“We want to bring reality back in. It’s all right to take risks. You will get some things wrong but you get back on your bike.”

The two-part track runs around the school grounds’ perimeter. The skills trail features a balance track, see-saw, hump, judder bars, bridge and scenic features. The more advanced pump track includes dips, mounds, berms, chicane and a variety of levels.

Outdoor learning area

The circuit links with the outdoor learning area that will function as a covered sports field for the school and community, classroom and theatre.

The covered outdoor learning area will provide much-needed space for gymnastics, dance, drama performance, kapa haka practices and assemblies, Mr Swann said.

The facility also offers a full-size netball court and will be used by neighbouring schools and sports clubs for football, rugby, tennis and cricket skills training, and hockey.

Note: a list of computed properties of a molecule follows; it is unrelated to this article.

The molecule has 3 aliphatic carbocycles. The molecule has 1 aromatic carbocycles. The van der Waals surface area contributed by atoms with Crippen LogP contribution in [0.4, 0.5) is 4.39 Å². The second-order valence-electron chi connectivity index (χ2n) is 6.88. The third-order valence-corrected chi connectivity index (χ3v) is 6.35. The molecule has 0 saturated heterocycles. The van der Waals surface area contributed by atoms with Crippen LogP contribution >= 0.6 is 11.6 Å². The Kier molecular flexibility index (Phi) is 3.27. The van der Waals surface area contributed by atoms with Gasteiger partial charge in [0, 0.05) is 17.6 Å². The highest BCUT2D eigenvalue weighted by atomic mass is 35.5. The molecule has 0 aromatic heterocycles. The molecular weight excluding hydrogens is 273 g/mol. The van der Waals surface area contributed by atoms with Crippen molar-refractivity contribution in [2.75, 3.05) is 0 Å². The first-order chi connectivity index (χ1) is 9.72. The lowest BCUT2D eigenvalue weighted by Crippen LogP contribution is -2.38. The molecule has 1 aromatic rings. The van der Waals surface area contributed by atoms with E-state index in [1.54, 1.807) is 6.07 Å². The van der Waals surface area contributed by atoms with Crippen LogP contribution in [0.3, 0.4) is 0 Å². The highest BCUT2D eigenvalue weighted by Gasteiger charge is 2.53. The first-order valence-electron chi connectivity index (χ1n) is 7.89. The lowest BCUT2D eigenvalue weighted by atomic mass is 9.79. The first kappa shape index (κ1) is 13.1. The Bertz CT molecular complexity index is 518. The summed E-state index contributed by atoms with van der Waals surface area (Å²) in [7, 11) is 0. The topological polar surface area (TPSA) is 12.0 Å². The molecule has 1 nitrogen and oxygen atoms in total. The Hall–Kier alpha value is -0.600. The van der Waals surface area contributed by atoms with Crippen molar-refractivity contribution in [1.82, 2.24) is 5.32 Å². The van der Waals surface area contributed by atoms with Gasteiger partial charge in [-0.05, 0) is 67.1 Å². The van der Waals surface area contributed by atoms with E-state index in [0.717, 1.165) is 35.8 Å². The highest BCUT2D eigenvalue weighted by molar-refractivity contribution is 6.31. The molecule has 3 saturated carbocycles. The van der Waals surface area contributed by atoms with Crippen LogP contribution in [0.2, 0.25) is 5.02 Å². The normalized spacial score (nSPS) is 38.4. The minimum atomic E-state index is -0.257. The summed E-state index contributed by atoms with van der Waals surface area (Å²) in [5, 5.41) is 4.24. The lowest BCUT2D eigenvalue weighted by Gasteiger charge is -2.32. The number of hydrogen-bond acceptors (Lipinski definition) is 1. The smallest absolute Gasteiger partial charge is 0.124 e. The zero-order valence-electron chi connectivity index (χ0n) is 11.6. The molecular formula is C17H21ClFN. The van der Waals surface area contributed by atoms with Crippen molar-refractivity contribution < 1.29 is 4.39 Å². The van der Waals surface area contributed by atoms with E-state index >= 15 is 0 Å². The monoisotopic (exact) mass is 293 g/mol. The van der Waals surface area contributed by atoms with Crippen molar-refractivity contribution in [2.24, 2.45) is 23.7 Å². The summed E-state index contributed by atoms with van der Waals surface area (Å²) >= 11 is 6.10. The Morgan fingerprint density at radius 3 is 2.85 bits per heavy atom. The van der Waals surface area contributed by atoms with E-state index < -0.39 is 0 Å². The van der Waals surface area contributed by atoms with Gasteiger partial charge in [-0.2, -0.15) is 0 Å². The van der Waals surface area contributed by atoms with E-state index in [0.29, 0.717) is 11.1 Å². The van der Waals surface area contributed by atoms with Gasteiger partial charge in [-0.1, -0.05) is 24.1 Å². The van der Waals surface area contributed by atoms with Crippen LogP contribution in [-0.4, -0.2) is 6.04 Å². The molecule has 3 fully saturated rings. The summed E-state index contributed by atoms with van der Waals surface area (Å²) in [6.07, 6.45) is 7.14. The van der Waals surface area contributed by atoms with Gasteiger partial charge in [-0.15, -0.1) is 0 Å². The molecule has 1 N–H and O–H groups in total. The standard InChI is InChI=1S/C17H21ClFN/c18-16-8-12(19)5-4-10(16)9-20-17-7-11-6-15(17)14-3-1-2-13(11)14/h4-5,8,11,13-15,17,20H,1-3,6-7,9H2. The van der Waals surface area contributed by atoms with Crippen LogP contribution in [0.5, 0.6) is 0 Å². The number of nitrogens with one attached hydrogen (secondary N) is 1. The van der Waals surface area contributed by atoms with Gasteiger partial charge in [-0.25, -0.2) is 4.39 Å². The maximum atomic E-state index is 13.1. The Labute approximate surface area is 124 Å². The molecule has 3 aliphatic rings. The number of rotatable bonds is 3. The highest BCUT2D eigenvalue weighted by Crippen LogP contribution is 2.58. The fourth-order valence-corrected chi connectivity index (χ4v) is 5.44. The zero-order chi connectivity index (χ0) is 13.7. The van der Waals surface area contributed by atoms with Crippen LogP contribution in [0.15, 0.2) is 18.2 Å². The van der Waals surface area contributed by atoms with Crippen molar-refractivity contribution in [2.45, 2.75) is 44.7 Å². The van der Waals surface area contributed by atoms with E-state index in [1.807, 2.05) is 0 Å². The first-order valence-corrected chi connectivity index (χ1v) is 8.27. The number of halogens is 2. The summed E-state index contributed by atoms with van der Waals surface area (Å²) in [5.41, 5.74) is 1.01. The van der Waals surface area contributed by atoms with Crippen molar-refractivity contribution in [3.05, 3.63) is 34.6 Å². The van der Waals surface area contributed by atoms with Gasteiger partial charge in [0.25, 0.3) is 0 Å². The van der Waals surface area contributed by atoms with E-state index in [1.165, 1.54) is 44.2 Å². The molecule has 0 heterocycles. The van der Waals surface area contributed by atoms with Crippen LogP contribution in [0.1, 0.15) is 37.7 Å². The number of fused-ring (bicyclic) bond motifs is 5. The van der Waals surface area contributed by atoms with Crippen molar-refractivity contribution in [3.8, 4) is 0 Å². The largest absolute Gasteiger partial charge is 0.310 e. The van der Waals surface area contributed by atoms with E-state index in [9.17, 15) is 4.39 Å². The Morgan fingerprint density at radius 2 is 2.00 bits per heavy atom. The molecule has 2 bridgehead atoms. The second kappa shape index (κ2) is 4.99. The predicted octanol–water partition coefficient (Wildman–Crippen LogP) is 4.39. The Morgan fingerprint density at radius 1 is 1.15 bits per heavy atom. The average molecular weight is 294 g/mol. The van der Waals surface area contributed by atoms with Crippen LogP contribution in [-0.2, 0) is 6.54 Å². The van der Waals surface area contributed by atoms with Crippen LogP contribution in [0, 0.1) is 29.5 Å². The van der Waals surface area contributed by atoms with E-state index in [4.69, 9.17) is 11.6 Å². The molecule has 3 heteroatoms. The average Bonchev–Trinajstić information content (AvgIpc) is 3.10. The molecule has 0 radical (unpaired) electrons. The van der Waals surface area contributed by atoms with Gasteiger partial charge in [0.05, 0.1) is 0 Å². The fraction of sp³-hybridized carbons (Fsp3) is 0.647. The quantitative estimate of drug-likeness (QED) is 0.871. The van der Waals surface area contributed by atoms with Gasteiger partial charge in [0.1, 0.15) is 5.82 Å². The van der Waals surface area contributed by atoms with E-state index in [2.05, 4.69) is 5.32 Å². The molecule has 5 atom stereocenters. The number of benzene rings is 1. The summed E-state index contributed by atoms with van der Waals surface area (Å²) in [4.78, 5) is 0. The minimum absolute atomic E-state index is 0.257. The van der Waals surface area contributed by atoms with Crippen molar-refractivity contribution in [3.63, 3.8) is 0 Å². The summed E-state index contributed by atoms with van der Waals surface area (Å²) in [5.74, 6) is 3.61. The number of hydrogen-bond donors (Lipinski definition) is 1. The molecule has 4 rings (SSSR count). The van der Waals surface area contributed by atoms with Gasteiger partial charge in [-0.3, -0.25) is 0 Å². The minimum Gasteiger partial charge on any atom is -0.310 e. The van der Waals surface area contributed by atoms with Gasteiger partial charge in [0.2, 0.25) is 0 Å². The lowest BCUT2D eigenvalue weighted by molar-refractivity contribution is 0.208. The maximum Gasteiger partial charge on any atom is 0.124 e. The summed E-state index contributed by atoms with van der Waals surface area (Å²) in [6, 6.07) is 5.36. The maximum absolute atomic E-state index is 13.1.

Roll-down sides make an all-weather facility. Lighting and a sound system will be installed.

Behind the innovations is educationist Carol Dweck’s “growth mindset” philosophy.

Growth mindset is based on the concept that people are not put off by fear of failure because they realise their learning comes from failure and their performance can be improved.

“It fits in with the philosophy of the covered outdoor learning area and bike track,” Mr Swann said.

“One of the main things is to bring in some risk. We seem to have mollycoddled kids so much they don’t understand consequences.

“We are never going to put a student in danger but we want our kids to be active. Part of that is risk-taking and problem-solving. That flows through teaching and learning in class.”

Crackerjack Kids

Growth mindset ties in with a programme called Crackerjack Kids, which was developed to provide primary schools with tools to deliver foundational elements of the health and PE curriculum. Crackerjack Kids is based on the concept that positive attitudes towards physical activity are created through games that involve modifications and questioning.

“It’s a philosophy you integrate with everything you do. It’s not something that sits in isolation,” Mr Swann said.

The landscaped bike trails are almost complete and the school is not far from reaching its full funding target to install the covered outdoor learning area.

“I want this to be a lighthouse school, a beacon to inspire other schools,” Mr Swann said.

“This is one of the best places in the country to live. We have to accentuate that.”